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Movie Review

The Freebie

The Freebie
The premise of this independent film is that one night off in a long-term marriage would get the sparks rolling again. If you had a "freebie" to do whatever you wanted and be with whomever you could, would you appreciate your partner more or could it cause a fracture that might careen out of control? This is essentially the idea of actor Katie Aselton's very bold writing and directing debut "The Freebie," in which she and Dax Shepard star as a young couple married seven years who get that itch, that unmistakable moment when they realize their marriage no longer has the sexual zest it once did, that they may be taking each other for granted, or that they just long for something fresh to get their juices as a couple rolling again. Making a pact to reinvent their relationship, they agree to a one-night-only, no-questions-asked sabbatical in which they are completely free to do whatever they want in a spirit of complete trust. Where the two take this and the information they fail to share with each other is where the film travels in the second half of its short but sweet 80-minute running time.

Aselton proves to be a shrewd observer of relationships, and she crafts a provocative tale of a fun-loving couple who have lost their way. This thoroughly indie movie is reminiscent of another similar indie comedy this year, "Breaking Upwards," in which a perfectly nice couple decide to "break up" to save themselves from a fate worse than complacency. In both cases, temptation gets in the way, mucking things up and causing friction that may have been bubbling under the surface but now bursts out in the open.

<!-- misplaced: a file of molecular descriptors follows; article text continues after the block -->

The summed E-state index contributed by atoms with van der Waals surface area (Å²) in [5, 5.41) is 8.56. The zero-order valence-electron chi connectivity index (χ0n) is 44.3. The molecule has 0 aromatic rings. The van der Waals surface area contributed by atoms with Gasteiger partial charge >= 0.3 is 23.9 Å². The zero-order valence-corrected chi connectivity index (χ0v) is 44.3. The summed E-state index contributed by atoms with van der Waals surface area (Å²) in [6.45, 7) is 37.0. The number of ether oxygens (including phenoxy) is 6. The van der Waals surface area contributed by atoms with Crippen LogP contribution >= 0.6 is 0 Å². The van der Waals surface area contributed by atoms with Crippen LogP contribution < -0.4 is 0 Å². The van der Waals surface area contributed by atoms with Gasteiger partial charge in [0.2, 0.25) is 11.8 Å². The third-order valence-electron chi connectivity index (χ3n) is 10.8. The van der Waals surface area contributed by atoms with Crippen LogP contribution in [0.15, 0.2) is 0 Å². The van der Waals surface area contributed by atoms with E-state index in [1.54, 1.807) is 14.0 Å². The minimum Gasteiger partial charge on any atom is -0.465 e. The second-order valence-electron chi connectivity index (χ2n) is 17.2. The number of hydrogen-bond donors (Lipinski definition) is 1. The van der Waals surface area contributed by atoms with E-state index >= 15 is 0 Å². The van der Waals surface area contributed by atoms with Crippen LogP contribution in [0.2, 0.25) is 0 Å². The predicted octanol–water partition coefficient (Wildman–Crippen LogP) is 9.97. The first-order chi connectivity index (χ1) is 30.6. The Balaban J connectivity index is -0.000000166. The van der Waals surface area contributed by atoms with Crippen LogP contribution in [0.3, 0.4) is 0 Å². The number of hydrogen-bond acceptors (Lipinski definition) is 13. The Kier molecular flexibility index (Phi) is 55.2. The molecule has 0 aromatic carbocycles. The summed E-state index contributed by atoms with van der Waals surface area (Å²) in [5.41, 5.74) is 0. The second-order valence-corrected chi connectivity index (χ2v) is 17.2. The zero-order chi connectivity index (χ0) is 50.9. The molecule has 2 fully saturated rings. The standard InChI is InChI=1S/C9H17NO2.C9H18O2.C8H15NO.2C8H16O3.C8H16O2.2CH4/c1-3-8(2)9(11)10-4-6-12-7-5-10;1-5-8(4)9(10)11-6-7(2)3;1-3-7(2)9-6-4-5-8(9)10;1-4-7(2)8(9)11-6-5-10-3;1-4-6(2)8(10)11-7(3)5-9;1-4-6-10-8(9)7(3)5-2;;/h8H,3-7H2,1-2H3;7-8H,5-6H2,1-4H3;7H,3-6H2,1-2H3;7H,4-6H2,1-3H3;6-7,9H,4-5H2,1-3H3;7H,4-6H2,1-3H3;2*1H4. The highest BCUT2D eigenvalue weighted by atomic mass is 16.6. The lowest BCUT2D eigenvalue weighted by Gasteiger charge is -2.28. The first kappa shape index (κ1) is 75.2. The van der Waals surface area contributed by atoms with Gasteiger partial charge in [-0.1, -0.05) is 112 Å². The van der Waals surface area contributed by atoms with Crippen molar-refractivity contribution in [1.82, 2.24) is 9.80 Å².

"The Freebie" is a wonderful showcase for its actors. Aselton and Shepard create instant chemistry; this couple feels real and their bond strong, despite a need for something, anything, else to lift them out of this rut. Audiences can identify with Aselton's Annie and her need to question where they are and where they might go. Shepard is a revelation for those who know this comic only from lighter roles like the insipid "Employee of the Month." Here he is given the chance to create a fully dimensional man, seemingly happy and unaware he may not be. The long analytical scenes that make up the film's first half are heavy with the familiar dialogue we associate with lived-in marriages, and both actors are up to the task of delivering these lines in believable, naturalistic fashion. The ultimate compliment to the film's talented writer-director-star is that she has created a film, shot in just 11 days, that feels completely improvised, without a false note in sight.

Genre: Drama. Written and directed by: Katie Aselton. Starring: Katie Aselton, Dax Shepard.

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